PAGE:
Family Business Leadership Failure
Typically, when I hear from a family member in a family business it’s usually because they can no longer resolve what’s not working in their business and need to turn to an outside resource.
When family businesses are not set up like other businesses, they don’t work well. Every business is different, but most great businesses have a lot in common starting with a strong leadership team. Below are four attributes of great businesses that when present in a family business make for a more successful and pleasurable experience.
A great business has a leadership team that is separate from and accountable to the ownership group. The role of the owners is clearly defined. Just like a board of directors they are measuring the company’s effectiveness as leaders, its profitability, its use of cash, debt and assets, its return on equity (i.e., return on investment), its strategy and more.
Most family businesses I’ve encountered have not set up a governing body to oversee the company like an outside investor would. The result is they don’t pay attention to measures beyond bank balances and profitability. And, this makes no sense. There are many measures that matter beyond cash and profitability. For instance, the value of the business, the return on equity and return on assets matter.
Every great business has team members with clearly defined roles and responsibilities who are accountable for the major functions needed for success. Usually a smaller company is divided into three essential areas: Sales & Marketing, Operations and Customer Service, Accounting & Finance. While a larger company might have these other functions: Research & Development/Innovation, Information Technology, Human Resources, Training & Development, etc.
Each function must have several, ideally 3-5, clearly definable roles that each person on the team is aware and to which they are accountable. And, they must have several, ideally 3-5, well-chosen metrics that they report on to the leadership team. The problem with many businesses, especially family-owned and run, is that they don’t have these clearly defined roles, responsibilities and accountability. While the person is charge of sales & marketing may have chosen measures (# of leads generated, # and $ value of leads converted, total revenue closed, etc.), it’s common for the other functions to have no specific metrics associated with their roles. Moreover, they also don’t have any specific initiatives or priorities to move the company forward toward any larger goals.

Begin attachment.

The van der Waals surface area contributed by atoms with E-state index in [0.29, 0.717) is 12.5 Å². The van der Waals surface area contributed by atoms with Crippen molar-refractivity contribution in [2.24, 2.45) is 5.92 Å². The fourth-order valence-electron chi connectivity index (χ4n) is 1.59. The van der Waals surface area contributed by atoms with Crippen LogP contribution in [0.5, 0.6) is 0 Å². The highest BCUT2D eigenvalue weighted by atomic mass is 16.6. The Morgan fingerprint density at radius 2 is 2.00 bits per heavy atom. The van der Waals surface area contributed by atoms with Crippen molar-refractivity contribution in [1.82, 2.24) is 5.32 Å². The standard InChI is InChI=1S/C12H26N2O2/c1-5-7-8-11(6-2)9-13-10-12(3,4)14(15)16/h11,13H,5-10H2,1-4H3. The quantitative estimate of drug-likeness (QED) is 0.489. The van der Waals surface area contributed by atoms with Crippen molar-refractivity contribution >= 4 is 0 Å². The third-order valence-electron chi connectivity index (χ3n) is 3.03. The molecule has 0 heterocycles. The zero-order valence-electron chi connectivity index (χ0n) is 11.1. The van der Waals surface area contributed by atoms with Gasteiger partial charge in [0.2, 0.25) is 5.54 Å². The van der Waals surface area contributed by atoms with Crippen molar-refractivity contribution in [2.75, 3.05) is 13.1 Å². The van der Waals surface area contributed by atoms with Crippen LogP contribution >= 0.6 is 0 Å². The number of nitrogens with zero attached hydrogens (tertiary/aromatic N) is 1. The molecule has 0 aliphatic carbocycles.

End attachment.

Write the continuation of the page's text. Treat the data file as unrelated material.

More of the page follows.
It’s important to note that accountability and responsibility are different. Simply put, accountability goes to any single person on the team who can ‘count’ and report to the team on that result while responsibility goes to anyone and everyone who has the capacity to affect an outcome related to what you are measuring.
Every great business has a leadership team that is healthy. You get along and have healthy dialogue. I have worked with many family businesses some of which have been very dysfunctional. One of my clients had been growing its revenues 10x year-over-year. But their executive team was growing more and more splintered by unspoken feuds and hidden grudges. That’s when they contacted me. I was able to solve an issue quickly which they had been fighting about for months. The team dynamic improved once a swift change was made, which resulted in increased productivity among all employees. What I did was take them through some exercises to expose their differences, so we could all get on the same page again as a family. The result was that a family member left the business, but the business and family relationships were healed as a result.
Every great business has a leadership team that is aligned and unified around the vision of where the company is headed. You can accomplish so much more when the goals that you are striving to accomplish this quarter, this year and beyond are known and there is alignment of everyone in the company. The problem in many family businesses is they are assumed and not codified. So, while they may think they share a common purpose (reason for being in business) and while they may share a set of values (operating behaviors or code of conduct) to which they are committed, the reality is that they are unspoken. It’s too easy for you as a family to lose touch with these as changes happen in the family and other non-family members have no idea that these culture-building and defining activities matter. So, written values, purpose and goals are not alive in the company and a lack of accountability or poor results become a natural outcome.
If your family-owned business is experiencing conflict, struggling with personality differences, failing to set goals, lacking accountability, not achieving your most highly desired outcomes (such as building a valuable/sellable business) and failing to measure results (beyond looking at your bank balance), then maybe we should talk. I guide family business owners to find entrepreneurial freedom.